Types of Programs

Types of Programs

​Maryland has three types of post secondary education nursing programs:
  1. ​Practical Nursing
  2. Associate Degree
  3. Baccalaureate Degree
Practical Nursing

Thirteen of the 14 Practical Nursing Programs in Maryland are provided in community colleges. Students receive college credits for all coursework. Twelve of these programs are designed to be one year in length, after the completion of a year of prerequisite courses, and allow the graduates to finish the Associate Degree registered nurse program in an average of one additional year. Two of these programs are designed to be completed in a total of twelve months, and do not directly articulate to the registered nurse program. There is one high school program that is two years in length, during the junior and senior high school year of most students. The graduate of any of these programs is eligible for licensure as a LPN. The LPN is prepared to function as a direct caregiver under the supervision of other licensed health professionals primarily in structured settings such as hospitals, nursing homes and chronic care facilities. Community college graduates may transfer some or all of their academic credits to any Maryland associate degree nursing program. (See Articulation Section.) The curriculum generally includes foundational science content and nursing courses with an emphasis on the clinical practice of skills learned in the classroom setting. Supervised clinical practice takes place in hospitals and long term care facilities. Observational experiences are provided in other settings. These programs have approximately 40-46 credits.

Associate Degree

The 14 associate degree nursing programs on 15 campuses in Maryland are conducted in community colleges. These programs can be completed in three years and include course work in general education and in nursing. Graduates are eligible to take the registered nurse licensing examination. The associate degree RNs are prepared to function as care givers in a variety of settings, and to work with other professional nurses and members of the health care team in planning and implementing comprehensive health care. Graduates of these programs are eligible to transfer academic credits to a baccalaureate completion program for RNs. (See Articulation Section). Applicants must meet the entrance requirements of the community college as well as those of the nursing program. Many community college nursing programs require 5 to 6 semesters to complete the sequence of study. The curriculum includes a total of 65-70 credits with approximately half in the sciences and humanities and half in the nursing major. A typical curriculum might include:

​Credits​​​ ​
​Anatomy & Physiology ​8
​English ​3-6
​Human Growth & Development ​3
​Mathematics ​3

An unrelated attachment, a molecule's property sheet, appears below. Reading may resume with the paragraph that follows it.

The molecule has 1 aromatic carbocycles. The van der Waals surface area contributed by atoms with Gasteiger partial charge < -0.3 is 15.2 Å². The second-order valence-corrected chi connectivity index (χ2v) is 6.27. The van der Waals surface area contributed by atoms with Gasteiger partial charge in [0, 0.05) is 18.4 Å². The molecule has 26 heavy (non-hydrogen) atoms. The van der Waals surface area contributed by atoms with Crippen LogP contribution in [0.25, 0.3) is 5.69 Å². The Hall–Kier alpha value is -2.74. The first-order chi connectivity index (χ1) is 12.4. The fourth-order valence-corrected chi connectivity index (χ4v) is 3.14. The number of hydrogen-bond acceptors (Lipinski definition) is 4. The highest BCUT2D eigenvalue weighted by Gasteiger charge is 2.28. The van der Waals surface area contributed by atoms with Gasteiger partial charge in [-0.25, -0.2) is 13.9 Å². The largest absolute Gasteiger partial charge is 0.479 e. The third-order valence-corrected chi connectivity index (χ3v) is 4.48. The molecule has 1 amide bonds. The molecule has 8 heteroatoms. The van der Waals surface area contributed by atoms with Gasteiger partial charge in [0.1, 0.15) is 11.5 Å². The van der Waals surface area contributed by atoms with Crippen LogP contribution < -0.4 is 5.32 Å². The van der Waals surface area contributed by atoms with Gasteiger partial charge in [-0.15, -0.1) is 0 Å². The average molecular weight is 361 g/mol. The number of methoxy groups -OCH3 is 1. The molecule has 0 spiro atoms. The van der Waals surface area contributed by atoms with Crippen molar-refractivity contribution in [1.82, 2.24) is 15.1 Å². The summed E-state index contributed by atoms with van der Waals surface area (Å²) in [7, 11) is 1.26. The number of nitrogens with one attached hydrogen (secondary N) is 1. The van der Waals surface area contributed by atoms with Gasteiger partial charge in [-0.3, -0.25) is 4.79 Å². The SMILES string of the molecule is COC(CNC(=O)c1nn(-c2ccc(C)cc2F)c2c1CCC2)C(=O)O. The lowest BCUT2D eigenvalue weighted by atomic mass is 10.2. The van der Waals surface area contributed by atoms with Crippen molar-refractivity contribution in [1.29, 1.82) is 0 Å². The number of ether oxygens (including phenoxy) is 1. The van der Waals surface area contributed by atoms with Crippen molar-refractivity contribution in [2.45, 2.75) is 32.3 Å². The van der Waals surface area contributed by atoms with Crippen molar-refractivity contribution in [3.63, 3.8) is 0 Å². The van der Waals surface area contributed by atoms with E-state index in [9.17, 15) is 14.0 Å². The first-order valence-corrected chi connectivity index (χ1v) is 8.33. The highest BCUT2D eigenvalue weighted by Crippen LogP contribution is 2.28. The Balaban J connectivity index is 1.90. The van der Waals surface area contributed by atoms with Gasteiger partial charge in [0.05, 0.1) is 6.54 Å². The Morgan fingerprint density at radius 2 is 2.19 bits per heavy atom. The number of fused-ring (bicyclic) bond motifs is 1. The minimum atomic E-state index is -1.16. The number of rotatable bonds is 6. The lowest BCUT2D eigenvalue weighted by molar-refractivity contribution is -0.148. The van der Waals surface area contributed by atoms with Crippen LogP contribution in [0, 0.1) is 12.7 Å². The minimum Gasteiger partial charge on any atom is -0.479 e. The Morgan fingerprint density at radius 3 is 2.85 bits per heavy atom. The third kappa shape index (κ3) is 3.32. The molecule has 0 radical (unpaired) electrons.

​Microbiology ​3
​Psychology ​3-6
​Sociology ​3
​Nursing ​35-40
 
Baccalaureate Degree

Eight Maryland universities and four-year colleges offer a baccalaureate degree in nursing. These programs, usually four years in length, provide a bachelor of science in nursing (BSN) degree or a bachelor of science (BS) degree with a major in nursing. Graduates are eligible to take the registered nurse licensing examination. The graduates of these programs are prepared to provide care to individuals, families and communities in wellness and illness settings providing comprehensive health services. They are prepared to assume positions of leadership and responsibility in a variety of practice settings, and to enter graduate school for specialized study.

Applicants must meet the entrance requirements of the college or university as well as those of the nursing program. The baccalaureate degree program graduates are prepared for graduate study (masters degree) with a specialization in a variety of nursing disciplines.

The program of study usually consists of the first two years in general education courses concentrated in the humanities, social and physical sciences. The last two years build upon this broad general education base, offering courses in both nursing theory and clinical practice. Supervised clinical practice occurs in hospitals, clinics, community health agencies, and other health care delivery areas. Professional issues and beginning research techniques are also part of the curriculum. A typical curriculum might include:

Credits​​​ ​
​Liberal Arts (e.g. Englsh, Art) 14-37​
​Life Sciences (e.g. Anatomy Physiology) ​12-19
​Physical Sciences (e.g. Chemistry) ​8
​Social Sciences (e.g. Pschology, Sociology) ​9-16
​Electives ​5-21
​Nursing ​44-57
 
Baccalaureate Degree Completion Program (for RNs only)

These programs are open to all registered nurses who wish to earn a bachelor’s degree in nursing. (See section on Articulation for more specific information.) These programs are approximately two years in length and are provided at the senior college or university setting or online through the college or university. The graduates of these programs are prepared for the same role as the graduates of a baccalaureate program (described above) and for specialized study in graduate school.​
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